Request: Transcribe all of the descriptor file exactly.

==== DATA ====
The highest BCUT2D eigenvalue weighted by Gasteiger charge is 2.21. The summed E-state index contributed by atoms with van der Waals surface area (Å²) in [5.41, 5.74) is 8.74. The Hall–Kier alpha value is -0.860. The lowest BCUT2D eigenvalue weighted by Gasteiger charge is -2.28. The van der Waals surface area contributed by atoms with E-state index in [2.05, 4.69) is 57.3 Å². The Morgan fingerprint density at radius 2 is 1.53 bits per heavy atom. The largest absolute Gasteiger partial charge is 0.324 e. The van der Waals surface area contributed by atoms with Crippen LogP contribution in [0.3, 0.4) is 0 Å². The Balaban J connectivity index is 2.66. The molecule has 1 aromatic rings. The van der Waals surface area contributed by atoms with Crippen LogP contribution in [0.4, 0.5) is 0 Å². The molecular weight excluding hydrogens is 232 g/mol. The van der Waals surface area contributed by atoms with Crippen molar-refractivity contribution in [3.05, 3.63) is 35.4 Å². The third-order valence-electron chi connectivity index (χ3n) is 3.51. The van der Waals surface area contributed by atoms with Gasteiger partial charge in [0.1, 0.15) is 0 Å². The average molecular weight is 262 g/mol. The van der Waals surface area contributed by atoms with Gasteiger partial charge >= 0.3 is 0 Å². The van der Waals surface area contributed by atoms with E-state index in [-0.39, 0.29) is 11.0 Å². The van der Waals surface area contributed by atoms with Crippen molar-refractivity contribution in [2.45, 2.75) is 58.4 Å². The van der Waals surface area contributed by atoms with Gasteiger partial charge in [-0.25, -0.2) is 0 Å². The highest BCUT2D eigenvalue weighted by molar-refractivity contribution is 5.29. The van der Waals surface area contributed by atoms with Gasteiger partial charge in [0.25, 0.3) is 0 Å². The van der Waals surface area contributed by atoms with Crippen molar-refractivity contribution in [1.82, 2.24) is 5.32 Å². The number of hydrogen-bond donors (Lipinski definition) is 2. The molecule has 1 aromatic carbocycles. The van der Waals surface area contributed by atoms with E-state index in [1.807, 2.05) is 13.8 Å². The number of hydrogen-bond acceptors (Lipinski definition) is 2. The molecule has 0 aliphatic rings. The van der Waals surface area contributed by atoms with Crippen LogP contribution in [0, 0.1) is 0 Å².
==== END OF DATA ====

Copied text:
The highest BCUT2D eigenvalue weighted by Gasteiger charge is 2.21. The summed E-state index contributed by atoms with van der Waals surface area (Å²) in [5.41, 5.74) is 8.74. The Hall–Kier alpha value is -0.860. The lowest BCUT2D eigenvalue weighted by Gasteiger charge is -2.28. The van der Waals surface area contributed by atoms with E-state index in [2.05, 4.69) is 57.3 Å². The Morgan fingerprint density at radius 2 is 1.53 bits per heavy atom. The largest absolute Gasteiger partial charge is 0.324 e. The van der Waals surface area contributed by atoms with Crippen LogP contribution in [0.3, 0.4) is 0 Å². The Balaban J connectivity index is 2.66. The molecule has 1 aromatic rings. The van der Waals surface area contributed by atoms with Crippen LogP contribution in [0.4, 0.5) is 0 Å². The molecular weight excluding hydrogens is 232 g/mol. The van der Waals surface area contributed by atoms with Crippen molar-refractivity contribution in [3.05, 3.63) is 35.4 Å². The third-order valence-electron chi connectivity index (χ3n) is 3.51. The van der Waals surface area contributed by atoms with Gasteiger partial charge in [0.1, 0.15) is 0 Å². The average molecular weight is 262 g/mol. The van der Waals surface area contributed by atoms with Gasteiger partial charge >= 0.3 is 0 Å². The van der Waals surface area contributed by atoms with E-state index in [-0.39, 0.29) is 11.0 Å². The van der Waals surface area contributed by atoms with Crippen molar-refractivity contribution in [2.45, 2.75) is 58.4 Å². The van der Waals surface area contributed by atoms with Gasteiger partial charge in [-0.25, -0.2) is 0 Å². The highest BCUT2D eigenvalue weighted by molar-refractivity contribution is 5.29. The van der Waals surface area contributed by atoms with Gasteiger partial charge in [0.25, 0.3) is 0 Å². The van der Waals surface area contributed by atoms with Crippen molar-refractivity contribution in [1.82, 2.24) is 5.32 Å². The number of hydrogen-bond donors (Lipinski definition) is 2. The molecule has 1 aromatic carbocycles. The van der Waals surface area contributed by atoms with E-state index in [1.807, 2.05) is 13.8 Å². The number of hydrogen-bond acceptors (Lipinski definition) is 2. The molecule has 0 aliphatic rings. The van der Waals surface area contributed by atoms with Crippen LogP contribution in [0, 0.1) is 0 Å².